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April 24, 2012

Mantis, published by Stanford students, translates a world of poetry

Poetry and poetics from around the globe is featured and translated in the multicultural, student-run poetry journal Mantis, now celebrating its 10th year at Stanford.

By Camille Brown

The 10th-anniversary issue of Mantis includes "Ultramarine," a new feature of emerging English-language poets from around the world, introduced by established poets from their countries of origin. (Photo: Courtesy of Stanford University) 

Poet Timothy Yu is interested in how stereotypes and cultural references are communicated across different cultures. Yu, who earned his PhD in English and American Literature at Stanford in 2005, has been exploring the topic through his own writing.  

Yu recently wrote a series of poems entitled Chinese Silence in response to Chinese cultural references in the poem Grave, written by the acclaimed American poet Billy Collins. Several of Yu's pieces are featured in the recently released 10th year anniversary edition of Mantis, a poetry journal produced by Stanford students.

Yu's poetry offers a glimpse of what the latest edition of the poetry journal, Mantis, has to offer. Mantis is supported by the Division of Literatures, Cultures, and Languages (DLCL) and the English Department at Stanford and is edited and managed by graduate students.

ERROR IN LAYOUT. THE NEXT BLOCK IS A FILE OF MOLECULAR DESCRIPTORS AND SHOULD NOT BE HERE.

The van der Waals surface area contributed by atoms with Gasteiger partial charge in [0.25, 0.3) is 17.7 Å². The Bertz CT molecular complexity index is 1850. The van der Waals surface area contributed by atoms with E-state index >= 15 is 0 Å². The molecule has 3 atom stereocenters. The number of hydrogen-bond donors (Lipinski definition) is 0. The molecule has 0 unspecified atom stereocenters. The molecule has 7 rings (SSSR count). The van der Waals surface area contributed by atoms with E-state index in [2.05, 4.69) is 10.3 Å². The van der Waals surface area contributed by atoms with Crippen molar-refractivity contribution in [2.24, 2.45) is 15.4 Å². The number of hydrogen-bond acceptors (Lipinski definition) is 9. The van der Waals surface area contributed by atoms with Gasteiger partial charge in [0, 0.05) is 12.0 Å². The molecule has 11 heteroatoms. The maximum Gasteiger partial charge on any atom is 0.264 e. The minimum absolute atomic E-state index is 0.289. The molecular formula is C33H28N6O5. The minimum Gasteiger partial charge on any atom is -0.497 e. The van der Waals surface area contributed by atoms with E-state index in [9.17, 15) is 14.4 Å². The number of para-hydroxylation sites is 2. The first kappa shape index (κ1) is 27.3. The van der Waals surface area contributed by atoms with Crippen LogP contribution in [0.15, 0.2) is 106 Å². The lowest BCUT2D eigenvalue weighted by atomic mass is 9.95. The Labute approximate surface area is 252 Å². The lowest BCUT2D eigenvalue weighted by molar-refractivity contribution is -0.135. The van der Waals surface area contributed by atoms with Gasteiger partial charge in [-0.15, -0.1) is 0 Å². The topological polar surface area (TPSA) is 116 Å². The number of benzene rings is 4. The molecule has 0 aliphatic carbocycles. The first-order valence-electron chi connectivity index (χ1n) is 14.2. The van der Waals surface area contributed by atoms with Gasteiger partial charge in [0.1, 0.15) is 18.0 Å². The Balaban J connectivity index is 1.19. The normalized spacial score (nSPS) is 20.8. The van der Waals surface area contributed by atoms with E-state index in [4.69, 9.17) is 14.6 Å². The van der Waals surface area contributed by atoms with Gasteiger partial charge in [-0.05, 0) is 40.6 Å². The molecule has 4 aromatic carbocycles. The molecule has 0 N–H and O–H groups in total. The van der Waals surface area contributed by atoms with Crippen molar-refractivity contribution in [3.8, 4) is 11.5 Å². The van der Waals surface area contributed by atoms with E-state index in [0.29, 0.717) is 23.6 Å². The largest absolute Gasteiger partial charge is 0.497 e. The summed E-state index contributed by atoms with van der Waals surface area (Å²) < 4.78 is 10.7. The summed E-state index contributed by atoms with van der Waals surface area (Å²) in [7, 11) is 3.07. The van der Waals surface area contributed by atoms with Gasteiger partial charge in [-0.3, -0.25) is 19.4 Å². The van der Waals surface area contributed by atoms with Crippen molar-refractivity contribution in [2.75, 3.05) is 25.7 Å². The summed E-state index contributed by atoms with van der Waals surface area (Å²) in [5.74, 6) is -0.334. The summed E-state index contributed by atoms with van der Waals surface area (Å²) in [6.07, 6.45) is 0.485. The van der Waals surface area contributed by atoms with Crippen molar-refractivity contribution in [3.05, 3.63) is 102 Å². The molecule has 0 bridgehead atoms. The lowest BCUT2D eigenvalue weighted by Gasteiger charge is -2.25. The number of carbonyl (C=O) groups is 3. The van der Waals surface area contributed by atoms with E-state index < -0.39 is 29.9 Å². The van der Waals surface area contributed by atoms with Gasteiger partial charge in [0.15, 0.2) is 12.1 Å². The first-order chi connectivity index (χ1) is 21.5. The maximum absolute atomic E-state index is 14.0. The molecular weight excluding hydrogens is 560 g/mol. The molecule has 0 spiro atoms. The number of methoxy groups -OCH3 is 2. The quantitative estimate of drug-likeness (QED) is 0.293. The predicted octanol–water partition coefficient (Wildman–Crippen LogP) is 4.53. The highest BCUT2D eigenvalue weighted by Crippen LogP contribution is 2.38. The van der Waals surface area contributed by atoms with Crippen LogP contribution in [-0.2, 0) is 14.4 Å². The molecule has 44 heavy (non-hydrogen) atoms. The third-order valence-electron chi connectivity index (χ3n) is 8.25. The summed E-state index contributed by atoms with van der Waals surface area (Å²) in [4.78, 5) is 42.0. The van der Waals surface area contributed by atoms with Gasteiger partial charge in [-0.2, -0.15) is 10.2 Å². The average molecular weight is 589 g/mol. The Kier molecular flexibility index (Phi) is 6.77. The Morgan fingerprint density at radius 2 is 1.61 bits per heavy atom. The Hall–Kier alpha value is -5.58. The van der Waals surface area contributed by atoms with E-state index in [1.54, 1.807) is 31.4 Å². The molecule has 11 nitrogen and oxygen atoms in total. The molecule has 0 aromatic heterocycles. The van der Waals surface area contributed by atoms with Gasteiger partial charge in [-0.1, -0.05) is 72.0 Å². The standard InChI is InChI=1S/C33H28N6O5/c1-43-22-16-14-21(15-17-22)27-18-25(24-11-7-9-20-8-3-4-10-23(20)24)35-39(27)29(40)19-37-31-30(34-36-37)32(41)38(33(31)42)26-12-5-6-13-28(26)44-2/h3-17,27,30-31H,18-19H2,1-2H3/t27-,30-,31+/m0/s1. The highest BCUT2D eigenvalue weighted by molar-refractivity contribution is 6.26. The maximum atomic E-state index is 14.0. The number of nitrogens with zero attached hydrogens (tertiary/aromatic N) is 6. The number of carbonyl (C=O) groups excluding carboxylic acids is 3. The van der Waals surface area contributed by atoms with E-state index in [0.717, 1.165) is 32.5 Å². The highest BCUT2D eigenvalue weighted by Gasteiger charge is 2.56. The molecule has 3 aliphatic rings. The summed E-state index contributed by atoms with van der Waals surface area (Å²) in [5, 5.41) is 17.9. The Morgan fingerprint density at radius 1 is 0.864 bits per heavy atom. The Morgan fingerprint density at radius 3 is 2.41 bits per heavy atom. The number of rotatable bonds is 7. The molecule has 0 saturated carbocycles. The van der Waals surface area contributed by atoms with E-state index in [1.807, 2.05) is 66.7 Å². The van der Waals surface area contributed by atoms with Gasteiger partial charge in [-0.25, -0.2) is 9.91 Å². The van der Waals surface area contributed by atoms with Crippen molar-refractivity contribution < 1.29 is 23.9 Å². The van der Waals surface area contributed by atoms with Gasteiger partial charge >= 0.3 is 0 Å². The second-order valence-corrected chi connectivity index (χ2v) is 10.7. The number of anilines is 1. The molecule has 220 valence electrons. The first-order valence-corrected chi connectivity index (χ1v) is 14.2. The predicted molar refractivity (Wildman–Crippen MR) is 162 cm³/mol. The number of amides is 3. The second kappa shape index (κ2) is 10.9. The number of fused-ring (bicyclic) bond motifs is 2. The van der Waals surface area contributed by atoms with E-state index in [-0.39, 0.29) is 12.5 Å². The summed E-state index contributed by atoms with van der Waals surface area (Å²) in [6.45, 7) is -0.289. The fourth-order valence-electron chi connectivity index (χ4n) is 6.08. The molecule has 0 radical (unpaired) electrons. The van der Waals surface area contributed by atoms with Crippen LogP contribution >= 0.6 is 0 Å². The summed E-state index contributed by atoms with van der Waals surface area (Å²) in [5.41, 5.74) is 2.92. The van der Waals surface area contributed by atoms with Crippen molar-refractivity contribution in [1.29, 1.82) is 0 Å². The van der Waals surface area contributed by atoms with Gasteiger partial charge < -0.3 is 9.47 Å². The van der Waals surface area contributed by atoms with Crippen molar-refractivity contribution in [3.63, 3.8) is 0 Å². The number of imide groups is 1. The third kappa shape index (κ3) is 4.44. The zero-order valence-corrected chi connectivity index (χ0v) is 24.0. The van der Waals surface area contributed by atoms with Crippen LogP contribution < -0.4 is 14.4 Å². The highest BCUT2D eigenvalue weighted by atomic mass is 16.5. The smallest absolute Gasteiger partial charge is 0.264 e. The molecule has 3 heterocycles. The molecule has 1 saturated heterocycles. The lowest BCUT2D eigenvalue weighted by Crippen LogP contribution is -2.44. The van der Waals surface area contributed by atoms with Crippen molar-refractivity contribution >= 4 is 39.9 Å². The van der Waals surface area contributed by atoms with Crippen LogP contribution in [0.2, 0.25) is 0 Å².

Founded by graduate students with guidance from faculty mentors in 2000, the journal has consistently maintained an emphasis on new poets and an internationally diverse content. The journal emerged from a collective desire to facilitate conversation among the array of writers engaged in the practice of poetry and poetics, or literary criticism of poetry. Submissions of poetry, literature reviews and translations come from a variety of writers including Stanford students, practicing professors and professional poets from around the globe.

Recent editions have featured translations of canonical works such as those of Aime Cesaire and Paul Celan, English translations and critical pieces by academics and professionals. Entries by new poets or poets who haven't yet been published infuse each issue with a dose of fresh talent and style.

As Derek Mong, an English literature PhD candidate and poetry editor for Mantis' upcoming 11th edition, noted, "Mantis is significant because it finds its niche in the literary magazine's 'less read' genres."

Presenting a Global View of Poetry

Diversity sets the tone for the language of the journal. Mantis' affiliation with Stanford's DLCL affords it the unique opportunity to share literary works from various languages while publishing the original works alongside their translations. Mong said, "Mantis is as committed to poetry in another language as it is to English poetry – and that is rare!"

Mantis offers an innovative view on poetry by highlighting an aspect of the international poetry community. For instance, "Ultramarine," this year's theme, highlights the work of Anglophone poets living and writing abroad. As Virginia Ramos, Mantis' current editor in chief, said, "This feature fulfills a need to capture how poets from English-speaking countries such as Singapore or New Zealand wrote English poetry in a different context and how that subsequent interaction with poetry and poetics influenced the work they produced."

In a passage from her poem  Nafanua, the Samoan Goddess of War becomes a Creole, Samoan poet Tusiata Avia describes the shift in cultural perspective that occurs when one heritage is examined through the eyes of an outsider.

Who could pass for black or white?